There are both state and federal laws in place to prevent commercial trucks from becoming too big, too long, too wide, too tall, or too heavy. However, in special circumstances, oversized loads or wide loads are allowed on our highways and interstates, as long as trucking companies secure a permit. Examples of oversized loads include construction materials, pre-fabricated houses, construction equipment, military equipment, industrial parts, windmill parts, and bridge beams.
While there are a number of precautions in place to make oversized loads safe, they are still the cause of a limited number of truck accidents each year around the country.
Here are a few of the oversized-load regulations in the United States:
- You must obtain a permit. Every state requires an oversized-load permit, which allows the trucker to communicate with officials about the details of the trip. The permit comes with a small administrative fee, and truckers must obtain multiple permits if driving through multiple states.
- You must share your route. Part of securing your oversized-load trucking permit involves sharing your planned route, as well as when you will be navigating that route.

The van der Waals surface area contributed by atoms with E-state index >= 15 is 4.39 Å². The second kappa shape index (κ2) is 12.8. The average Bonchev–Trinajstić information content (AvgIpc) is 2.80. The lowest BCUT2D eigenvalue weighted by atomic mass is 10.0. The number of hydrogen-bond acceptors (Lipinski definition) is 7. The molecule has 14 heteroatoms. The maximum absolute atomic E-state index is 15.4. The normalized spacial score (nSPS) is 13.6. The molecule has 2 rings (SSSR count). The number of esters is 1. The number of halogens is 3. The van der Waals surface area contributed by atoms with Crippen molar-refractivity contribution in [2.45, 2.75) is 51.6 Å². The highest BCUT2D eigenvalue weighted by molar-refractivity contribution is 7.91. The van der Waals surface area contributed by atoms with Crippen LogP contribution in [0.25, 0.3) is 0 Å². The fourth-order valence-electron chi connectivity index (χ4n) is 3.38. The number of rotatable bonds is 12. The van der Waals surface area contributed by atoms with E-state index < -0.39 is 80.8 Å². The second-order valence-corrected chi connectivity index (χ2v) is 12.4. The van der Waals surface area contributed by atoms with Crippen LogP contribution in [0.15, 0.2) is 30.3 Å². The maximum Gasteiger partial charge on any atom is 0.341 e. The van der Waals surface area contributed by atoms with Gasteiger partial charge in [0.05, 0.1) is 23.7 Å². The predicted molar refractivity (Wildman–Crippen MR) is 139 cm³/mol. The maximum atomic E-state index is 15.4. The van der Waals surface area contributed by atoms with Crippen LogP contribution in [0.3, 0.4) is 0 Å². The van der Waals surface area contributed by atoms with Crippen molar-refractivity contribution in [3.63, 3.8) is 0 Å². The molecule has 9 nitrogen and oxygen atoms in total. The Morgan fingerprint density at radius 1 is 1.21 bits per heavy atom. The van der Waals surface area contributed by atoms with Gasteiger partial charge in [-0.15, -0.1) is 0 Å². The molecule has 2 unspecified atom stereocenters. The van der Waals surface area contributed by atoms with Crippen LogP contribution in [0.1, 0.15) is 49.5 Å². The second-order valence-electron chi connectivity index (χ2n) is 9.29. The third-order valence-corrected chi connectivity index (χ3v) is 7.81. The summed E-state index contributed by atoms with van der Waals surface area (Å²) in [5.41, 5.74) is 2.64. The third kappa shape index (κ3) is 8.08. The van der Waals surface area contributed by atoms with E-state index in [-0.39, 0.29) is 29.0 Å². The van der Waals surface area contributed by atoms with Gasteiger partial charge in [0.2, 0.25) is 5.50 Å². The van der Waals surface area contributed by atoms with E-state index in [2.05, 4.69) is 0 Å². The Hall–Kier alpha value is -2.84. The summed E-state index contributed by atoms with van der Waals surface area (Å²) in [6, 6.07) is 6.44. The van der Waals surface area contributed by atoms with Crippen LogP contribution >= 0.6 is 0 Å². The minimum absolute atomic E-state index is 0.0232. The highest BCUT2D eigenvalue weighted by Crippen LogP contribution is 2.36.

- You may need to flag your vehicle. If you are driving a wide load, you must label your vehicle as wide and place high-visibility flags on your truck or load so that surrounding cars are aware of the size of your truck. Most states require a flashing light on the oversized load.
- You may need a pilot vehicle. Also known as escort cars, pilot vehicles drive either in front of or behind oversized trucks to make the journey safer. A pilot car may look for approaching obstacles, warn other drivers that an oversized load is approaching, and prevent dangerous lane changes and other maneuvers.
Even when trucking companies and state governments take precautions with oversized loads, accidents still happen. In some cases, other vehicles on the road are to blame, but in other cases the trucker or trucking company is at fault. If you have been injured in a truck accident involving a wide load or oversized load, speak to a Virginia truck accident attorney today. Call Shapiro & Appleton to schedule a free case evaluation: 800.752.0042.